by Rippan Sandhu
Autumn is a period of transition. And while the change in weather as we leave the hotter months behind may seem subtle, your body still needs to be able to cope with these external changes to maintain its internal balance. It cannot be denied that seasonal changes have a huge impact on our bodies, and consequently, on our health and wellbeing.
This transitory period brings with itself cool and dry weather conditions – which also happen to be distinct characteristics of the Vata Dosha according to Ayurveda. Hence, Autumn, with an abundance of rough, cold wind and dry erratic weather is often considered to be a Vata-dominant season.
But you may be wondering how this impacts you. According to Ayurveda, understanding the unique characteristics of the season allows us to establish appropriate rituals to help the body remain in harmony with our natural environment. While it may sound intimidating, we can assure you it’s not! Here are a few simple daily rituals you can incorporate into your routine to help your body get ready to embrace Autumn.
Choose warming food and drinks
This may sound like a no-brainer but this is also often easy to overlook. The Vata-dominant Autumn season is essentially dry and the inflow of cold air can easily dehydrate our system. So Ayurveda suggests we turn towards food items that provide the body with warmth and nourishment. Moist, warm, oily, salty, and spicy food is best consumed during this transition phase to maintain the body’s balance and also prevent the occurrence of seasonal allergies.
Think stewed fruits like apples and pears with a touch of cinnamon, warm oats porridge, nourishing drinks like ginger and turmeric tea, and vegetable soups and broths. It is advisable to avoid dry, airy and raw food at this time of the year since they tend to aggravate the symptoms of Vata imbalance. Incorporate good fats like Ghee into your meals for its ability to heal the gut and improve joint mobility. Use local, seasonal produce and make sure to eat well-cooked and warm meals for a seamless transition to Autumn.
To help you get started here’s an easy recipe for the Turmeric-Ginger tea, a perfect refreshing drink to begin cold Autumn days.
½ teaspoon Turmeric powder or fresh grated Turmeric
½ tablespoon freshly grated ginger
1 teaspoon honey or any natural sweetener of your choice
½ teaspoon freshly crushed black pepper
1 cup water
• Add water to a saucepan along with turmeric, ginger, and black pepper.
• Simmer over medium heat for 3-4 minutes. Be careful not to boil over high heat.
• Strain into a mug, add your preferred sweetener as required, and drink it warm.
Nourish your body with oil massages
The onset of Autumn typically makes us prone to Vata imbalance that may manifest in the form of dry skin, insomnia, sluggish digestion and constipation. Oil, when used either internally (along with food) or externally (as topical body oil) in the right way might be able to help counteract the effects of Vata as Autumn progresses.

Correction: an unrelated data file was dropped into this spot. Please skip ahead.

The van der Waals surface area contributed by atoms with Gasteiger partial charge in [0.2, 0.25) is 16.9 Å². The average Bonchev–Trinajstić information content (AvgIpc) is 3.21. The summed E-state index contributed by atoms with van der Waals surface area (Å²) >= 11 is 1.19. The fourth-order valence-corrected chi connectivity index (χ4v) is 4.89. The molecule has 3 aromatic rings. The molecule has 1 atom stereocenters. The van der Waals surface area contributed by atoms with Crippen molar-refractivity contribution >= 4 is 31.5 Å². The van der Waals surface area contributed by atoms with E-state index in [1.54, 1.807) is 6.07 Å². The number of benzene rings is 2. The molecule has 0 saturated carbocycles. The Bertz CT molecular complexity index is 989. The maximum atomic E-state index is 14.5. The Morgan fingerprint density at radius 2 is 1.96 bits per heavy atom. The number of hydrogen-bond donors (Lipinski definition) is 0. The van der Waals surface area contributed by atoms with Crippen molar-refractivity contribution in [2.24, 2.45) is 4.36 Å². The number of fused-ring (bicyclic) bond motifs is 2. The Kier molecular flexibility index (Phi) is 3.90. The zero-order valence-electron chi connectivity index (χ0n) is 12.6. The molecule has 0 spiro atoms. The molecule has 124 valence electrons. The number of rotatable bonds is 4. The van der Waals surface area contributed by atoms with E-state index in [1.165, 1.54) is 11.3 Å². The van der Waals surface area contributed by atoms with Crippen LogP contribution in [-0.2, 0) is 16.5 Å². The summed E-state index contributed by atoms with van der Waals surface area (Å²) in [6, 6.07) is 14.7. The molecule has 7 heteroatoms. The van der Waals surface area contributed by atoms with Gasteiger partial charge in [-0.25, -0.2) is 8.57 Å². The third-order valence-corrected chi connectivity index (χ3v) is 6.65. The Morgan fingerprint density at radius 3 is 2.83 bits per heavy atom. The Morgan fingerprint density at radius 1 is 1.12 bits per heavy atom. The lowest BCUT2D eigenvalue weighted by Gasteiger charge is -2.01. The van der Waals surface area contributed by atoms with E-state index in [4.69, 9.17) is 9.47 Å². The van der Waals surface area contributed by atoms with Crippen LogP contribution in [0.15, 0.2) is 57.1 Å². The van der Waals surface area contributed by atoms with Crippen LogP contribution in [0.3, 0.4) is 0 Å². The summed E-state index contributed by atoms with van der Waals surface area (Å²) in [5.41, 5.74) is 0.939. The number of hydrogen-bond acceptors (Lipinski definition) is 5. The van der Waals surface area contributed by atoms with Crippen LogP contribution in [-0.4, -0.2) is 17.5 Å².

Our favourite way to incorporate oil into our daily routine is by performing self-massage, also known as Abhyanga in Ayurveda. While giving yourself a relaxing massage is a good idea all year round, be mindful of the kind of oil you might be using. According to Ayurveda, cold-pressed black sesame oil is ideal for body massages to pacify Vata by providing much-needed warmth and nourishment to your joints and muscles.
Gently warm some sesame oil in a glass bowl and apply liberally all over your body. Massage the oil using firm but gentle strokes starting with your feet and working your way up. While you’re at it, also take a few drops of the oil and apply lightly on both nasal passages and ear channels to keep infections at bay. Let the oil seep into your skin for 10-15 minutes after the massage and end with a warm shower. This is a great way to start your day by revitalizing your entire body, irrespective of what time of the year it is. Try to do this at least thrice a week and we are sure it will make a difference to how you feel in the morning.
This one may be appearing last on our list, but is definitely the most important one if you ask us. Vata season, with the dominance of air element, is characterized by movement and restlessness. Hence, this is a good time to slow down the pace of your activities and life in general. For example, if you typically do a fast-paced workout routine, switch that up with something that regulates your breathing, like swimming, yoga or even brisk walking.
Remember to breathe through your nose at regular intervals while working out in order to calm down the gusty force of Vata. But irrespective of what form of physical activity you choose to engage in, practicing breathing techniques like Pranayama might be beneficial in countering excess Vata. A slow-paced, gentle workout routine will not only keep your mind and body in balance, it will also keep you healthy as the weather gets cooler over the next few months.